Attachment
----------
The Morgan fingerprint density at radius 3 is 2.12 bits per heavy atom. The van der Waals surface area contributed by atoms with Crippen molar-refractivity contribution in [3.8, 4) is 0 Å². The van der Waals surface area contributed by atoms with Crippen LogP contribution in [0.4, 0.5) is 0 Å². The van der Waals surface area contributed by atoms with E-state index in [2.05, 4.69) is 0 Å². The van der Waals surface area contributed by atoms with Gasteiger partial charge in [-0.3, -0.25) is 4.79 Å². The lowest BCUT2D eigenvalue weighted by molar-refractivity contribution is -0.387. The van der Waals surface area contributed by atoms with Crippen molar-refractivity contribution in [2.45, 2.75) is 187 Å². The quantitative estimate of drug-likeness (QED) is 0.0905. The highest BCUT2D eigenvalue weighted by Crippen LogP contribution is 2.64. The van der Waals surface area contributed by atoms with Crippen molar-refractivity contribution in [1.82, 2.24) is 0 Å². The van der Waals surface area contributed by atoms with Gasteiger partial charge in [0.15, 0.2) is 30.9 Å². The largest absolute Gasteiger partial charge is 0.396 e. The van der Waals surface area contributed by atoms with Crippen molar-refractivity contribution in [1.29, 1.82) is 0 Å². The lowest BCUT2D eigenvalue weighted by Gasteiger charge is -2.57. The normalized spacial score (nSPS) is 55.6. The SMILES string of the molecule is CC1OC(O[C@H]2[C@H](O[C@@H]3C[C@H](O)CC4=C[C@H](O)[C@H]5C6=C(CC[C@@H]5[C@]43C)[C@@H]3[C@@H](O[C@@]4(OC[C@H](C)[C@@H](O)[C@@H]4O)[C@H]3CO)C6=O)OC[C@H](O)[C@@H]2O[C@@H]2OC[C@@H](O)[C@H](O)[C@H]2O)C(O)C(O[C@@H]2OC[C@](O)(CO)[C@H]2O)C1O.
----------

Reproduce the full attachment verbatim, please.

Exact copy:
The Morgan fingerprint density at radius 3 is 2.12 bits per heavy atom. The van der Waals surface area contributed by atoms with Crippen molar-refractivity contribution in [3.8, 4) is 0 Å². The van der Waals surface area contributed by atoms with Crippen LogP contribution in [0.4, 0.5) is 0 Å². The van der Waals surface area contributed by atoms with E-state index in [2.05, 4.69) is 0 Å². The van der Waals surface area contributed by atoms with Gasteiger partial charge in [-0.3, -0.25) is 4.79 Å². The lowest BCUT2D eigenvalue weighted by molar-refractivity contribution is -0.387. The van der Waals surface area contributed by atoms with Crippen molar-refractivity contribution in [2.45, 2.75) is 187 Å². The quantitative estimate of drug-likeness (QED) is 0.0905. The highest BCUT2D eigenvalue weighted by Crippen LogP contribution is 2.64. The van der Waals surface area contributed by atoms with Crippen molar-refractivity contribution in [1.82, 2.24) is 0 Å². The van der Waals surface area contributed by atoms with Gasteiger partial charge in [0.15, 0.2) is 30.9 Å². The largest absolute Gasteiger partial charge is 0.396 e. The van der Waals surface area contributed by atoms with Crippen molar-refractivity contribution in [1.29, 1.82) is 0 Å². The lowest BCUT2D eigenvalue weighted by Gasteiger charge is -2.57. The normalized spacial score (nSPS) is 55.6. The SMILES string of the molecule is CC1OC(O[C@H]2[C@H](O[C@@H]3C[C@H](O)CC4=C[C@H](O)[C@H]5C6=C(CC[C@@H]5[C@]43C)[C@@H]3[C@@H](O[C@@]4(OC[C@H](C)[C@@H](O)[C@@H]4O)[C@H]3CO)C6=O)OC[C@H](O)[C@@H]2O[C@@H]2OC[C@@H](O)[C@H](O)[C@H]2O)C(O)C(O[C@@H]2OC[C@](O)(CO)[C@H]2O)C1O.